The EU-Vietnam Partnership and Cooperation Agreement entered into force on 1 October 2016 (. The PCA sets out new and existing areas of cooperation in sectors such as economics, trade and investment, science and technology, natural resources, climate change and environment, security, health, education, research and many others.  Vietnam is currently in negotiations with the European Union to formulate a Free Trade Agreement with the EU.

Vietnam is a member of the UN and ASEAN. Vietnam served as a member of the United Nations Human Rights Council for the 2014-2016 term and is serving on the United Nations Economic and Social Council (ECOSOC) for the 2016-2018 term.

Hmong women's class in Vietnam. Photo by Frank Miller courtesy of The Irish Times.


Vietnam’s economy is a development success story. Political and economic reforms (Đổi Mới), launched in 1986, made a shift from a centrally planned to a market economy and transformed the country from one of the poorest in the world to lower middle income status by 2016. Thanks to a stable political environment and low rate of inflation, economic growth has remained relatively high in recent years in Vietnam, averaging 6.4% per year in the 2000s. Real GDP grew by 6.2% in 2016 against a Government target of 6.7%. In 2016 agriculture currently accounted for 18.14% of GDP and 43.6% of employment. The majority of the rural population makes its living by growing and selling crops, raising and selling livestock and fish and from forestry products. Industry accounted for 36.37% of GDP and the services sector accounted for 45.49% in 2016. Vietnam’s biggest exports in 2016 were electrical machinery and equipment which accounted for 36.5% of total exports.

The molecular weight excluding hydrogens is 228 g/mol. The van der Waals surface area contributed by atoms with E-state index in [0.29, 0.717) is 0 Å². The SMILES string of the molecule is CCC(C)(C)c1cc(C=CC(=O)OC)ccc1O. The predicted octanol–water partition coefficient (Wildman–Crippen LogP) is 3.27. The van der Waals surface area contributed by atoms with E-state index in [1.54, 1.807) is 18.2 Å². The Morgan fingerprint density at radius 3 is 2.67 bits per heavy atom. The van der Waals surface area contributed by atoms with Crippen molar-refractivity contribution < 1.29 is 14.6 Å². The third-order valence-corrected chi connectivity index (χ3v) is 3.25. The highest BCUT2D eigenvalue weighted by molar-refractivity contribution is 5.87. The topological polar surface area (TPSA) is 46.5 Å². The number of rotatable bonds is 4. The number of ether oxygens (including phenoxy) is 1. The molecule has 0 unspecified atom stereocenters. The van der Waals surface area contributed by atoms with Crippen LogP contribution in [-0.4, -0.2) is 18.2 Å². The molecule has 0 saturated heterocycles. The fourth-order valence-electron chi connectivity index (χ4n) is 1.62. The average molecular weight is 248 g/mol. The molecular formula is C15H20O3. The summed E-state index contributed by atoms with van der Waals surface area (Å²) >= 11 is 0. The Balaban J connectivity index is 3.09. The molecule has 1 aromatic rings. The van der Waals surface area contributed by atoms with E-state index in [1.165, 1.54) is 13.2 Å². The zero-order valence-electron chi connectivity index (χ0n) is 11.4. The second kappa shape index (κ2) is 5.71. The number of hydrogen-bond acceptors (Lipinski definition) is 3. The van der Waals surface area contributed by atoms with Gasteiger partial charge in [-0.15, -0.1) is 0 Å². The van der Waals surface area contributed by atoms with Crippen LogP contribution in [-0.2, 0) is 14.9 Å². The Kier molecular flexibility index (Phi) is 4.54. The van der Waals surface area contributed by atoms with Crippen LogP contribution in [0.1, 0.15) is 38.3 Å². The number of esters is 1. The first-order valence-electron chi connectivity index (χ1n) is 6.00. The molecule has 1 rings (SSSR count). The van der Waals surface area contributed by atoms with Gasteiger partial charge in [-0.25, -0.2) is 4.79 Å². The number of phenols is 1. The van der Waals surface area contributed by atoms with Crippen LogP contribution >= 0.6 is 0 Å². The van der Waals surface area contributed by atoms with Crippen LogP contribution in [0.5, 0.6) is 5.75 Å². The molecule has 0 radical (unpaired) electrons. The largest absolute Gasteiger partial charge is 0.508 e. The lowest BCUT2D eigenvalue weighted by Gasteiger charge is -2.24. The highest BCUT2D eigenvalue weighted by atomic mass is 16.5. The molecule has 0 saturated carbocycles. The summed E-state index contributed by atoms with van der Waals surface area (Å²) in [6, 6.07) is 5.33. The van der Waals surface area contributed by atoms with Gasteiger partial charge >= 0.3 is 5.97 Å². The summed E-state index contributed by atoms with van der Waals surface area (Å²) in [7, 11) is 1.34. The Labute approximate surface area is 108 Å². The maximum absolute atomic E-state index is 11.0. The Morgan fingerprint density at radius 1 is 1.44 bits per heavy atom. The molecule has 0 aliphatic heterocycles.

The EU-Vietnam Free Trade Agreement (EV-FTA), once ratified, and the emergence of the ASEAN Economic Community both provide fresh opportunities for Vietnam to attract more Foreign Direct Investment (FDI) and boost trade links.

The average income per year in Vietnam has increased from US$635 per person in 2005 to an estimated USD$2,100 in 2016. However, compared to some of its neighbours, Vietnam remains a relatively poor country.